COVID-19 is a severe respiratory syndrome and infectious disease. Its symptoms include but are not limited to fever, cough, shortness of breath, loss of taste or smell. However, not all people have symptoms when they have COVID-19.
Know how it spreads:
The best way to prevent illness is to avoid being exposed to this virus.
The virus is thought to spread mainly from person-to-person.
Between people who are in close contact with one another (within about 6 feet).
Through respiratory droplets produced when an infected person coughs, sneezes or talks.
These droplets can land in the mouths or noses of people who are nearby or possibly be inhaled into the lungs.
COVID-19 may be spread by people who are not showing symptoms.
People with COVID-19 have reported a wide range of symptoms. Symptoms may appear two to 14 days after exposure to the virus and commonly include:
- Shortness of breath or difficulty breathing
- Sore throat
- New loss of taste or smell
This list is not all inclusive. Other less common symptoms have been reported, including gastrointestinal symptoms like nausea, vomiting or diarrhea. Older adults may show confusion or disorientation and experience falls.
All New Yorkers should get tested for COVID-19, whether or not you have symptoms or are at increased risk.
Find the closest testing site near you.
You should get tested now if you have symptoms – regardless of age, chronic conditions or occupation – and then stay home.
DON'T have COVID-19 symptoms
HAVEN'T been sick in the last two weeks
HAVEN'T tested positive for COVID-19 in the last two weeks
Why should you get tested?
You'll know if you had COVID-19.
You'll help develop research for vaccines and other ways to fight the virus.
Where can I get tested?
NYC Health + Hospitals/Gotham Health, Woodside
50-53 Newtown Road
Woodside, NY 11377
M-F: 9 am - 3:30 pm
How long do results take?
Results take about 24 hours for antibody testing at NYC Health + Hospitals and the Gotham Community Health Center sites.
Do I need insurance?
No, antibody testing is FREE at NYC Health + Hospitals acute care facilities and the Gotham Community Health Center sites.
All your information is confidential.
Wash Your Hands Often
If soap and water are not readily available, use a hand sanitizer that contains at least 60% alcohol. Cover all surfaces of your hands and rub them together until they feel dry. Avoid touching your eyes, nose, and mouth with unwashed hands.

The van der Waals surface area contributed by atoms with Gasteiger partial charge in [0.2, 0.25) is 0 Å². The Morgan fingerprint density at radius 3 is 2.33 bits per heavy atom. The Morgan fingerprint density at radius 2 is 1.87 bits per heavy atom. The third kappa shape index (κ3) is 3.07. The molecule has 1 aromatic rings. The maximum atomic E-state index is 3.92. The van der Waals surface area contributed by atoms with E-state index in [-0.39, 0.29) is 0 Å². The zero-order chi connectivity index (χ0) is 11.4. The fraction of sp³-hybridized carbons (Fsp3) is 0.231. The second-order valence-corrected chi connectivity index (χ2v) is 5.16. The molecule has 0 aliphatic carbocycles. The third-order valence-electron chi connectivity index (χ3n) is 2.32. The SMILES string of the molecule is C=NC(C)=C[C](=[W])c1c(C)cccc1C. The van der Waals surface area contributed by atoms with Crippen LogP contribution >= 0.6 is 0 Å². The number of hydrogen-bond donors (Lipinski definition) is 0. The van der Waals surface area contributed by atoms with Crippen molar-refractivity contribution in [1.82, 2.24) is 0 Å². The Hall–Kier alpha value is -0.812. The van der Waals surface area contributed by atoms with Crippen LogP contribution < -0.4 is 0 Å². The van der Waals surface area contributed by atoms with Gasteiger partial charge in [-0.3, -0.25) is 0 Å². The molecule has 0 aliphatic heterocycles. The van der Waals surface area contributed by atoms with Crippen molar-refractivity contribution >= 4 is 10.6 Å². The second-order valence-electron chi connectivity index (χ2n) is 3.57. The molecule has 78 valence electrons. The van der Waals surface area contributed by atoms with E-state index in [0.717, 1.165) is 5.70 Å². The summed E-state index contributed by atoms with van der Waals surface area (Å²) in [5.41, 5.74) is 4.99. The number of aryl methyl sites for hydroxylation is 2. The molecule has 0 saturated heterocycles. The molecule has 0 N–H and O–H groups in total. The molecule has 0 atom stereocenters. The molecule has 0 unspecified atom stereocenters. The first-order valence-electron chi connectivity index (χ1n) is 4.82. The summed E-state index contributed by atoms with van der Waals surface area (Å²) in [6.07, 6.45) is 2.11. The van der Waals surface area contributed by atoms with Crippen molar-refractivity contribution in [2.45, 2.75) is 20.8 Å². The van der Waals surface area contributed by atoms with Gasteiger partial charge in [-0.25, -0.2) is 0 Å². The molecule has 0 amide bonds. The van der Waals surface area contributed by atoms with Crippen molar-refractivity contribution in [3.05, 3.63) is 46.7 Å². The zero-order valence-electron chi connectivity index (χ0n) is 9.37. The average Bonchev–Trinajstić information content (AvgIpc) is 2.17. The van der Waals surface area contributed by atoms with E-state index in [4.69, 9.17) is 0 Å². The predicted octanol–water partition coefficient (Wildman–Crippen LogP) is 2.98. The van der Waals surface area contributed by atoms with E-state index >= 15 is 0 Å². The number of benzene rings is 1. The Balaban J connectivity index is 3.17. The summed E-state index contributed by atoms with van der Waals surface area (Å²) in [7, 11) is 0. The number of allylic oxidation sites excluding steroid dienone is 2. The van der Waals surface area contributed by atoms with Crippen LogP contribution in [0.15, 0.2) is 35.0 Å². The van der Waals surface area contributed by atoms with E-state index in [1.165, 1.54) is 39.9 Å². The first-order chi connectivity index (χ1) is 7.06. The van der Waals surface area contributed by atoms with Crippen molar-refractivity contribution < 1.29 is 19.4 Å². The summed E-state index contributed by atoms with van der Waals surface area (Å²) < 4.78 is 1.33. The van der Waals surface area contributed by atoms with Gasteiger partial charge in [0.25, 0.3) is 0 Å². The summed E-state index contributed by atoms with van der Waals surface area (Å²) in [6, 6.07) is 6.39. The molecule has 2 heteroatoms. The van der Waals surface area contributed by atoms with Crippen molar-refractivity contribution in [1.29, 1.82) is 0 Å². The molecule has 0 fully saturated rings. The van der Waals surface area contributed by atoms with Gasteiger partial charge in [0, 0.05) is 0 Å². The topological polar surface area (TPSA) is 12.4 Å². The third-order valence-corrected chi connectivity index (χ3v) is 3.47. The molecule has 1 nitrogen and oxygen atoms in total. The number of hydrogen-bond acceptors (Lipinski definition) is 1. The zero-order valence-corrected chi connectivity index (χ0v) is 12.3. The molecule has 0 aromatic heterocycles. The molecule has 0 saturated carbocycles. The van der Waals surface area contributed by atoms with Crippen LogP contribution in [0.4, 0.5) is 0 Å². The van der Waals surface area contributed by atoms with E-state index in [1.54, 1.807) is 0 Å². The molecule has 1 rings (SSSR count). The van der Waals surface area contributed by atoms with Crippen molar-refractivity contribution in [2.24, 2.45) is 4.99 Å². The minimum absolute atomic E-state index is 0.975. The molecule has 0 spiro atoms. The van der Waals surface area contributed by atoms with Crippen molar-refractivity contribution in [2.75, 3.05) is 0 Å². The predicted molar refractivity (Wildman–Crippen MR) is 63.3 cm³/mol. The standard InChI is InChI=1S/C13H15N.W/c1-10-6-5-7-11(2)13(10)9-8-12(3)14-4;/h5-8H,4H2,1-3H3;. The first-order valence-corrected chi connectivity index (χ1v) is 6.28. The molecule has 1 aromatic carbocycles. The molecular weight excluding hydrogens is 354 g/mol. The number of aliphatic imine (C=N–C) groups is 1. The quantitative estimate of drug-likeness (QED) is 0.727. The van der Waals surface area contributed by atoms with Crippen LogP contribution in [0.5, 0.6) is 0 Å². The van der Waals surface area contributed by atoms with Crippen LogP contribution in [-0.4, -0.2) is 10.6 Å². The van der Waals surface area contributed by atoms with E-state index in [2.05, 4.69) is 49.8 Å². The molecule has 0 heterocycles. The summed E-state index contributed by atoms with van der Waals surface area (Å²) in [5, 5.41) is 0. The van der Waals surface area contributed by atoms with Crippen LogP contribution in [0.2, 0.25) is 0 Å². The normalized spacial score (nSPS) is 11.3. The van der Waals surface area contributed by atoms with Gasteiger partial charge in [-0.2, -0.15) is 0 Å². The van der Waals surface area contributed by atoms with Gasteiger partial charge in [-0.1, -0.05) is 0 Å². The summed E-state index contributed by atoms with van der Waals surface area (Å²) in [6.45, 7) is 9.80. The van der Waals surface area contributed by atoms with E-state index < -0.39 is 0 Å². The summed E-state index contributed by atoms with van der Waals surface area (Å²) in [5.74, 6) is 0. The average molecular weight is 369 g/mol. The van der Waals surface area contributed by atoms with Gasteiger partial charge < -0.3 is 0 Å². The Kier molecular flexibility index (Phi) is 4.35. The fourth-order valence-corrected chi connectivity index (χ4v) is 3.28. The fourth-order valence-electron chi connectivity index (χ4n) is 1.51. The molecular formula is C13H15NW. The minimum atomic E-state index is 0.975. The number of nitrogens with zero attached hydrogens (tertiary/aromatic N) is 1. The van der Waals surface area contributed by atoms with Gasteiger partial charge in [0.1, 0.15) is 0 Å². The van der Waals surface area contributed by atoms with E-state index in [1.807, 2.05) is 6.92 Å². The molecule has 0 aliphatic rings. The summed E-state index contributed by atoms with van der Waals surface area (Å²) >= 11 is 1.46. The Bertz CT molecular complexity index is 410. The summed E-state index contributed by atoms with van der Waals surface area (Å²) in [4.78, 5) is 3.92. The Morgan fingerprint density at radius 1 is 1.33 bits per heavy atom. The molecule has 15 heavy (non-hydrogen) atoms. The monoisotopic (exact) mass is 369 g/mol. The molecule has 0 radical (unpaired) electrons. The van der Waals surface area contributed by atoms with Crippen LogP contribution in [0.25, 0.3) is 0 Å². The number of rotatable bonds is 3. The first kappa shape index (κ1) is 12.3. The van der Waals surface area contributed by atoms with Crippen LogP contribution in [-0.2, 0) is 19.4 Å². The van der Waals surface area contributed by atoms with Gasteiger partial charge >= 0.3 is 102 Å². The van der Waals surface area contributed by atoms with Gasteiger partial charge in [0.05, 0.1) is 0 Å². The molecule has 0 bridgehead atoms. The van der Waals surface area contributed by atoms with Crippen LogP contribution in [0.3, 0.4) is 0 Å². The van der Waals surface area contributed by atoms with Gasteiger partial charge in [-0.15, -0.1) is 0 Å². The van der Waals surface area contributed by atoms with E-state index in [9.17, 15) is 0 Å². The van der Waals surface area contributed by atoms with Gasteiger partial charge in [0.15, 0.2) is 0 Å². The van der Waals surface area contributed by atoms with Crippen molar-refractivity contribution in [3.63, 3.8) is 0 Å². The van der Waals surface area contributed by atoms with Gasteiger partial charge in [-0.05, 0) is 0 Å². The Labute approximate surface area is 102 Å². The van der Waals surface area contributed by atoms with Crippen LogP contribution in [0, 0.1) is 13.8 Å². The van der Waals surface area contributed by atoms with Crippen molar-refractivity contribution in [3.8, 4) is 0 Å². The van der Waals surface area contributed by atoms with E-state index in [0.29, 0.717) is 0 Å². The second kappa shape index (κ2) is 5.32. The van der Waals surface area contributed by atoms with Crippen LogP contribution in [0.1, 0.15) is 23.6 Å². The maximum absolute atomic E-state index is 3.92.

Avoid Close Contact
Inside your home: Avoid close contact with people who are sick. If possible, maintain 6 feet between the person who is sick and other household members.
Outside your home: Put 6 feet of distance between yourself and people who don’t live in your household. Remember that some people without symptoms may be able to spread virus. Cover your mouth and nose with a mask when around others You could spread COVID-19 to others even if you do not feel sick. The mask is meant to protect other people in case you are infected.
Clean and Disinfect
Clean AND disinfect frequently touched surfaces daily. This includes tables, doorknobs, light switches, countertops, handles, desks, phones, keyboards, toilets, faucets, and sinks.
Monitor Your Health
Daily Be alert for symptoms. Watch for fever, cough, shortness of breath, or other symptoms of COVID-19. Especially important if you are running essential errands, going into the office or workplace, and in settings where it may be difficult to keep a physical distance of 6 feet. Take your temperature if symptoms develop.
People that have no symptoms can still spread COVID-19.
A face covering or mask can help prevent COVID-19 from spreading.
A state order requires everyone to wear a face covering when outside their home if unable to maintain 6 feet of distance from others.
It is strongly recommend wearing a face covering as much as possible when you are with other people in an indoor setting that is not your home, even if 6 feet of distance can be maintained.
A well-secured paper or cloth that covers your nose and mouth. Examples include: a bandana or scarf.
Cloth face covering: Wash once a day by hand or machine using detergent. Wear only when dry.
Paper face covering: Reusable until it becomes damaged, dirty, or wet.
New York City will continue distributing face coverings in parks, DOE Grab & Go meal sites, NYCHA buildings, some Mitchell-Lama buildings, grocery stores, and during social distancing enforcement.
Mental Health & Wellness
Take care of your mental health
You may experience increased stress during this pandemic. Fear and anxiety can be overwhelming and cause strong emotions.
An infectious illness outbreak such as this one can be stressful to you, your loved ones, and your friends. It is natural to feel overwhelmed, sad, anxious, and afraid, or to experience other symptoms of distress, such as trouble sleeping. To reduce your stress and to manage the situation more resiliently, try to remain positive, remind yourself of your strengths, connect with friends and loved ones and use healthy coping skills. NYC Well's website offers a number of well-being and emotional support applications (apps) that can help you cope.
If your symptoms of stress become overwhelming, reach out for support and help. You can contact NYC Well, a confidential 24/7 helpline, staffed by trained counselors. They can provide brief counseling and referrals to care in over 200 languages.